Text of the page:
We need a long-term strategy to combat the decline in apprenticeships

By Emily Jones


03 08 2020


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Latest figures show the huge impact of the coronavirus pandemic on apprenticeships, with the number of starts remaining well below pre-crisis levels. Providers reported a total of 9,000 starts in May 2020 – a 60% drop compared to May last year. Young people have been hit the hardest, with the number of starts for 16-18 year olds plummeting by 79% and Level 2 apprenticeships falling by 74% compared to the same time last year. This increases the risk of rising youth unemployment.

We already know that workers aged 25 and under face the highest risk of unemployment as a result of the pandemic – just as they have in previous recessions. Our analysis highlighted that at the outset of the pandemic, younger workers were over twice as likely to work in the ‘shutdown sectors’ most affected by the crisis. Young people are more likely than older employees to have lost their jobs or have been furloughed and are more likely to have had a cut in pay since the outbreak. And young apprentices may be at an even higher risk. An employer survey conducted by the Sutton Trust indicated that on average, employers had furloughed 36% of their apprentices and 8% had been made redundant.

The government is therefore right to take action, to avoid long-term youth unemployment, which we know can have a scarring effect on young people’s prospects.

The government is therefore right to take action, to avoid long-term youth unemployment, which we know can have a scarring effect on young people’s prospects. Earlier this month, the Chancellor, Rishi Sunak, announced a set of measures to support young people’s inclusion in employment and learning. These included cash incentives for employers to hire new apprentices; a ‘Kickstart Scheme’ offering six-month work placements for 16-24 year olds; expansion of the traineeships programme; a third year in further education for 18-19 year old who struggle to find a job; and a funding boost for sector-based work academies. Given that an apprenticeship isn’t the right path for everyone, and some young people won’t be ready to step into an apprenticeship immediately, it was good to see investment across a variety of employment, training and education pathways.

The big question is whether these interventions will make a difference. There is evidence to suggest that – in normal times – grants for employers can encourage them to take on young apprentices, and even when accounting for deadweight, that the benefits of such incentives can outweigh the costs. But we are not in normal times. Within the current economic situation, will £2,000 be enough to incentivise employers to create new apprenticeship opportunities? Recruiting an apprentice involves a long-term commitment to investing in their skills. Apprenticeships last at least a year, and in many cases the apprentice will not be fully productive for some time. Beyond the cost of training and assessments – which can be covered by apprenticeship levy funds – employers have to cover the cost of the apprentice’s wage, and of supervising and supporting their development. In this context, it is unsurprising that apprenticeship starts plummeted at the outset of the crisis. Incentives alone are unlikely to work unless employers are confident of future demand, so while the new investment is welcome, improving wider labour market conditions quickly will be key to boosting apprenticeship starts. After all, apprenticeships are jobs.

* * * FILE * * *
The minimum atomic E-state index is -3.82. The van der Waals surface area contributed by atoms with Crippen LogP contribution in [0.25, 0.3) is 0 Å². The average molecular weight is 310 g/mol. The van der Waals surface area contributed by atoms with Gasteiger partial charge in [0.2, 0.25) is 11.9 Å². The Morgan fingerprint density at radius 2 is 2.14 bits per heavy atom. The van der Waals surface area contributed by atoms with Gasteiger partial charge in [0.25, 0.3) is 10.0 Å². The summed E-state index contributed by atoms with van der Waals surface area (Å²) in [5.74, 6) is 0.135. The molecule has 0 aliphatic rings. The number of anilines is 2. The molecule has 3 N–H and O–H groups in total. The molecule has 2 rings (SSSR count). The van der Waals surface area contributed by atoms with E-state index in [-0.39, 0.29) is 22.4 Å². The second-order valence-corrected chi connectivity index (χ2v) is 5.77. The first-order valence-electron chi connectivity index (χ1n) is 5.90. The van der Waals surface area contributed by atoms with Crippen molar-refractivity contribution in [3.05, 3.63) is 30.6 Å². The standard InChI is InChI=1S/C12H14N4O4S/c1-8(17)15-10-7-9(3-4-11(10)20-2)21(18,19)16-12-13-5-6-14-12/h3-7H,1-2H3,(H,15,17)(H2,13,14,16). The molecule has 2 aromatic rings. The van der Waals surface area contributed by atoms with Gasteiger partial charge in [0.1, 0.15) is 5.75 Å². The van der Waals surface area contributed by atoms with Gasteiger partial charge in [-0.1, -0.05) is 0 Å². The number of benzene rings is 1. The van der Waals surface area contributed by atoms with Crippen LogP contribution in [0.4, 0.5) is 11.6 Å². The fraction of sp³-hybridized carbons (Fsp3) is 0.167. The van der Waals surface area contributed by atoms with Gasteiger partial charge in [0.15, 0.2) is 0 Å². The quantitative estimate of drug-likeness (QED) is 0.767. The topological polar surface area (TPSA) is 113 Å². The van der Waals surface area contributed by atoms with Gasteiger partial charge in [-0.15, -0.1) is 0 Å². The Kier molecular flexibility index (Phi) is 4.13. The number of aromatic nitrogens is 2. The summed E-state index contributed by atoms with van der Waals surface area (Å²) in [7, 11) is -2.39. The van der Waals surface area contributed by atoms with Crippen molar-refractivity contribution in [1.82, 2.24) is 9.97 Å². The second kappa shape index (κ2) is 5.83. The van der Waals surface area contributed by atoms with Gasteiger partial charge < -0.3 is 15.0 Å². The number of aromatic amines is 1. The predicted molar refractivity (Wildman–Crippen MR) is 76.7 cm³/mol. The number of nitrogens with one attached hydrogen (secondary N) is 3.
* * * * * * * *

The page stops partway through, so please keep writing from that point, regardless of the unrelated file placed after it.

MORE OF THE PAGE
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As well as pace of change, we need to consider employers’ capacity to engage with these interventions at the scale required. With the best will in the world, can employers be expected to hire new apprentices at the same time as offering hundreds of thousands of high-quality Kickstart placements and tripling the number of traineeships? And let’s not forget that the first T Levels are due to start in the autumn, which will include the requirement for a substantial industry placement.

We also need to think about what these options look like from the young person’s perspective and how they are supported to decide what’s right for them. The measures announced last week included an additional £32 million for the National Careers Service for the next two years, but other intermediaries, like Jobcentre Plus advisors for example, will also be making referrals. We need to ensure that careers advice is high-quality, consistent and proactive. Otherwise there’s a real risk that the most disadvantaged young people become even more disadvantaged. We’ve argued for a Youth Guarantee so all young people have a guaranteed apprenticeship, job or training place – and that this needs to be backed up by action to engage young people to avoid a spike in those who are NEET.

There’s a lot to welcome from recent announcements, but we need to remember that these are emergency measures – the cash bonus for new apprentices, for example will last just six months, ending in January 2021. We also need a longer-term plan setting out what happens next – the Autumn Budget and FE White Paper should be key to any changes. While the government has been right to focus on preventing youth unemployment, we need to make sure that this doesn’t come at the cost of other at-risk groups, such as older workers with lower level qualifications or with disabilities. The longer-term plan should therefore include a range of ambitious measures to ensure that both young people and adults have opportunities to work and learn.

Emily Jones, head of research at Learning and Work Institute

Originally published by Tes on Thursday 30 July.